A green levy or eco tax on tourists

Tourism in south Gran CanariaTourism is an energy and resource-intensive business. Visitors want to reduce their carbon footprint but they also want fresh towels, green golf courses and air-conditioning. To compensate for the extra burden on the island's resources, politicians have suggested a small levy or tourist tax paid by every visitor. The funds would be invested, in things like reforestation, offshore reefs, low carbon transport and rewilding of abandoned farmland, to reduce the island's carbon footprint and counter the effects of tourism on the environment.

The benefit of this idea is that it would generate a large sum of money right away. The downsides are that it would be hard to collect, and some people would choose to go to other destinations that don't have a green levy. Another issue is how to decide who spends the money and on which projects. Politicians love coming up with ways to get more money but aren't always very good at spending it effectively. 

Indirect taxes on visitor spend

Las terrazas 2Instead of taxing every visitor, some think it would be better to add a green tax to certain things that damage the local environment or are cheap in the Canary Islands ton start with. For example, a surcharge on the price of petrol, or on luxury goods like perfume, premium alcohol and / or tobacco. 

Reef life Gran CanariaOr, what if every hotel and large tourism business in the Canary Islands chose a carbon offset project and agreed to use a percentage of their profits to funding it. They could then show their guests and customers exactly what they were doing to reduce the environmental income of their holidays. For example sponsoring a specific rewilding or reforestation project, or contributing to an artificial offshore reef to increase marine biomass. Visitors would be able to watch a live fed of life on the reef that their hotel sponsors. Maybe on those silly giant iPads that every hotel reception has but nobody uses.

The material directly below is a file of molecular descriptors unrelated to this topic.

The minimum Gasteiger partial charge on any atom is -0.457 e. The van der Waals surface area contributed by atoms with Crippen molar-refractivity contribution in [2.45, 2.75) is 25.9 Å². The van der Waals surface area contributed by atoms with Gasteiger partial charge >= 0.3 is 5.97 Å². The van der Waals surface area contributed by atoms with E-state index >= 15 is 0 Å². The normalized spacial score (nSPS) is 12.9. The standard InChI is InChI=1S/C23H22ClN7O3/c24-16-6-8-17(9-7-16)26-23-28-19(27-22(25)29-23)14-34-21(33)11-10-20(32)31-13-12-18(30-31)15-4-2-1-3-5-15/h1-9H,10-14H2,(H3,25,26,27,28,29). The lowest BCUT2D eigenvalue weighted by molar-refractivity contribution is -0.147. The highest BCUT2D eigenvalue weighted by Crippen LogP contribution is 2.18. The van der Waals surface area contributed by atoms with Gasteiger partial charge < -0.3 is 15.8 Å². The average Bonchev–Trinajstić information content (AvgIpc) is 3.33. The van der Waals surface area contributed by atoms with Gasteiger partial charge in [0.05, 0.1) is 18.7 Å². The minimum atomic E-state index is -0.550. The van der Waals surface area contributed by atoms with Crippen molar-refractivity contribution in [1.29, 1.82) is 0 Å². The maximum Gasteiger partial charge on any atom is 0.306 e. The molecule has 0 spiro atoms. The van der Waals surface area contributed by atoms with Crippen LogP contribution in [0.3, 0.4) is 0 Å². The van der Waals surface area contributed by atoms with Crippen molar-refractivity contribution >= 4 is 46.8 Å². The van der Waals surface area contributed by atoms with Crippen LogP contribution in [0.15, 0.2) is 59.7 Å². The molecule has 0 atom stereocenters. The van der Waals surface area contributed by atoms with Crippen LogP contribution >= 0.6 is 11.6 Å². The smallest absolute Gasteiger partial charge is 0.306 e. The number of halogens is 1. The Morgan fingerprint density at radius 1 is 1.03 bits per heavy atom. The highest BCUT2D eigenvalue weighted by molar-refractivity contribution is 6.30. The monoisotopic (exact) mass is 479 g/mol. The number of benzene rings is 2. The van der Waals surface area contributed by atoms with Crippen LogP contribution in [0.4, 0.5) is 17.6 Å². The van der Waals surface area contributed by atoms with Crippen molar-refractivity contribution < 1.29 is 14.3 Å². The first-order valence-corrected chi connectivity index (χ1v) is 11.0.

Carbon Offset Schemes like reforestation and rewilding

CumbresHowever it is paid for, rewilding and reforestation are going to be a major way that Gran Canaria offsets the carbon generated by visitors. The island now has 20,000 hectares of forest but once had over 150,000 hectares of pine, laurel, tree heath, wax myrtle and olive forests. Some of this is now occupied by towns, roads and farmland but there is a lot of space for replanting the forests.

Other rewilding projects could include returning the abandoned farmland of the east and south coast to their natural state with native palm trees and vegetation.

See our detailed guide to the reforesting of Gran Canaria.

Azuaje Gran Canaria 0004Another important idea is to return Gran Canaria's natural water to the island's valleys. Gran Canaria is not a dry island but most of its water is currently piped from source to banana and tomato farms. It would be far more valuable flowing free to created natural firebreaks and new areas of natural beauty such as streams and waterfalls. 

Low carbon transport and travel

 transport 0004For visitors to Gran Canaria, using public transport, taking care with water and electricity use and eating only sustainable meat (such as grass-fed Spanish or Uruguayan beef) are small but significant ways to reduce their carbon footprint. Here's a good list of ways to reduce the impact of your next holiday.

Consuming local produce such as wine, cheese, fruits and vegetables also contributes to reducing emissions on imports and supporting rural life in Gran Canaria. 

If you want to do more, then there is a local charity that does a superb job...

Foresta: The Gran Canaria reforestation charity

foresta 2The Foresta Foundation is dedicated to replanting all of Gran Canaria's primeval forests in a sustainable and fire-safe way. It plants mixed forests of native species making sure that the right trees go in the right places. This makes the forests grow faster and also makes them more resistant to forest fires and droughts. 

various 0011To offset the carbon footprint of your flight to and from Gran Canaria you can sponsor a tree via Foresta. It plants one native tree sapling per donation in an appropriate location and cares for it (rabbit-proof fencing, watering, etc) until  it gets established. A mature tree can absorb 1000 kg of carbon dioxide during its lifetime, more than enough to offset the 650kg of carbon that each return flight to Gran Canaria generates per person. 

Published in Transport